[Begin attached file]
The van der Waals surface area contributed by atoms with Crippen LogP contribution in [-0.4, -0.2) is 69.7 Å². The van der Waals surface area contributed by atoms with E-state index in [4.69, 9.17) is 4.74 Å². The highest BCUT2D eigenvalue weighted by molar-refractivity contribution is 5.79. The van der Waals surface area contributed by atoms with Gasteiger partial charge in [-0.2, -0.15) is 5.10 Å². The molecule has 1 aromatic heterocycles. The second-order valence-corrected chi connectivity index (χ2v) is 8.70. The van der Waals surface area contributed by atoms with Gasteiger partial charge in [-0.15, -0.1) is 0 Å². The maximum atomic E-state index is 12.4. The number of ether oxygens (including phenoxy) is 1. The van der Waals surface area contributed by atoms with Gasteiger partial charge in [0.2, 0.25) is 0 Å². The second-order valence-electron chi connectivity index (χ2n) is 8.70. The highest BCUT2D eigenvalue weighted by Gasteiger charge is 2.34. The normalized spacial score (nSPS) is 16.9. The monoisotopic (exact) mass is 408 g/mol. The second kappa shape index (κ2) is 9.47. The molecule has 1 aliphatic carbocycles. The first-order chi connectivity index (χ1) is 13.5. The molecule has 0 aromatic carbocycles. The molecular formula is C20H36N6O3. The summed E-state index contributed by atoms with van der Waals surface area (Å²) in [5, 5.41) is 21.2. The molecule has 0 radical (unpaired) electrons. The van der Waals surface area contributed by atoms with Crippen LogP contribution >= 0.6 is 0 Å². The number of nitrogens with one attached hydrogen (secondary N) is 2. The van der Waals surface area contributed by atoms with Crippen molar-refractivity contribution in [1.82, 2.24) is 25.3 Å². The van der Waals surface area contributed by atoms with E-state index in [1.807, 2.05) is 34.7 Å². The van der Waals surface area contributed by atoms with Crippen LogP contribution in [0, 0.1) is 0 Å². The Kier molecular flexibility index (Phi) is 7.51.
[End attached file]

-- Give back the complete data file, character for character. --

The van der Waals surface area contributed by atoms with Crippen LogP contribution in [-0.4, -0.2) is 69.7 Å². The van der Waals surface area contributed by atoms with E-state index in [4.69, 9.17) is 4.74 Å². The highest BCUT2D eigenvalue weighted by molar-refractivity contribution is 5.79. The van der Waals surface area contributed by atoms with Gasteiger partial charge in [-0.2, -0.15) is 5.10 Å². The molecule has 1 aromatic heterocycles. The second-order valence-corrected chi connectivity index (χ2v) is 8.70. The van der Waals surface area contributed by atoms with Gasteiger partial charge in [-0.15, -0.1) is 0 Å². The maximum atomic E-state index is 12.4. The number of ether oxygens (including phenoxy) is 1. The van der Waals surface area contributed by atoms with Gasteiger partial charge in [0.2, 0.25) is 0 Å². The second-order valence-electron chi connectivity index (χ2n) is 8.70. The highest BCUT2D eigenvalue weighted by Gasteiger charge is 2.34. The normalized spacial score (nSPS) is 16.9. The monoisotopic (exact) mass is 408 g/mol. The second kappa shape index (κ2) is 9.47. The molecule has 1 aliphatic carbocycles. The first-order chi connectivity index (χ1) is 13.5. The molecule has 0 aromatic carbocycles. The molecular formula is C20H36N6O3. The summed E-state index contributed by atoms with van der Waals surface area (Å²) in [5, 5.41) is 21.2. The molecule has 0 radical (unpaired) electrons. The van der Waals surface area contributed by atoms with Crippen LogP contribution >= 0.6 is 0 Å². The number of nitrogens with one attached hydrogen (secondary N) is 2. The van der Waals surface area contributed by atoms with Crippen molar-refractivity contribution in [1.82, 2.24) is 25.3 Å². The van der Waals surface area contributed by atoms with E-state index in [1.807, 2.05) is 34.7 Å². The van der Waals surface area contributed by atoms with Crippen LogP contribution in [0, 0.1) is 0 Å². The Kier molecular flexibility index (Phi) is 7.51.